The country's top judge has warned that cuts to legal aid are undermining the rule of law, and people's belief in government and "the whole democratic system." Lord Neuberger also said Theresa May's recent attack was "unfortunate."
President of the Supreme Court, Lord Neuberger has warned that cuts to legal aid may have gone too far.
Speaking to the BBC he said the two most important things a government can do is protect the country from invasion, and ensure the rule of law at home.
Unless you do those two things, you might as well not bother with welfare, education, health and housing because it is not a country worth living in. Access to justice and an efficient justice system are an essential ingredient of the rule of law.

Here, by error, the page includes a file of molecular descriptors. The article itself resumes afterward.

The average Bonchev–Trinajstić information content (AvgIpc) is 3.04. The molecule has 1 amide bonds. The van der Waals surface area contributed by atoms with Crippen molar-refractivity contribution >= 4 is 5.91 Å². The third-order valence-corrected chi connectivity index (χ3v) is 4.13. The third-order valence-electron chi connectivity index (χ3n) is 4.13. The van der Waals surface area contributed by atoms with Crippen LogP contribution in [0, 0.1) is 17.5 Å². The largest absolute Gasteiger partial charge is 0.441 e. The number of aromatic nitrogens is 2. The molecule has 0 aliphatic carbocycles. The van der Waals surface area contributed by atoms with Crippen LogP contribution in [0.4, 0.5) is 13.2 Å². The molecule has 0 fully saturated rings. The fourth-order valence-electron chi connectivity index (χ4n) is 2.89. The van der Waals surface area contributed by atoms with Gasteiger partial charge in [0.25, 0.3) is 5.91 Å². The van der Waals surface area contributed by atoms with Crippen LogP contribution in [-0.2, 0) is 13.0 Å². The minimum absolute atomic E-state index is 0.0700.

Rich people can always afford legal advice and representation but unless you have access to legal advice for poorer people, you have not got the rule of law. We are at risk of denying access to justice, and that damages the rule of law.
Lord Neuberger’s comments come as cuts to the £2 billion legal aid come into affect next month.
The government hopes to save £400 million by removing legal aid from most civil cases, such as debt, welfare, family disputes and some housing.
But Lord Neuberger, President of the Supreme Court, said he would not get into a "slanging" match with Mrs May, though he did say he thought "attacking judges" was not a sensible way for politicians to proceed. Speaking on BBC Radio 4's Law in Action programme he said:
"It is unfortunate that the Home Secretary has acted and spoken as she has done."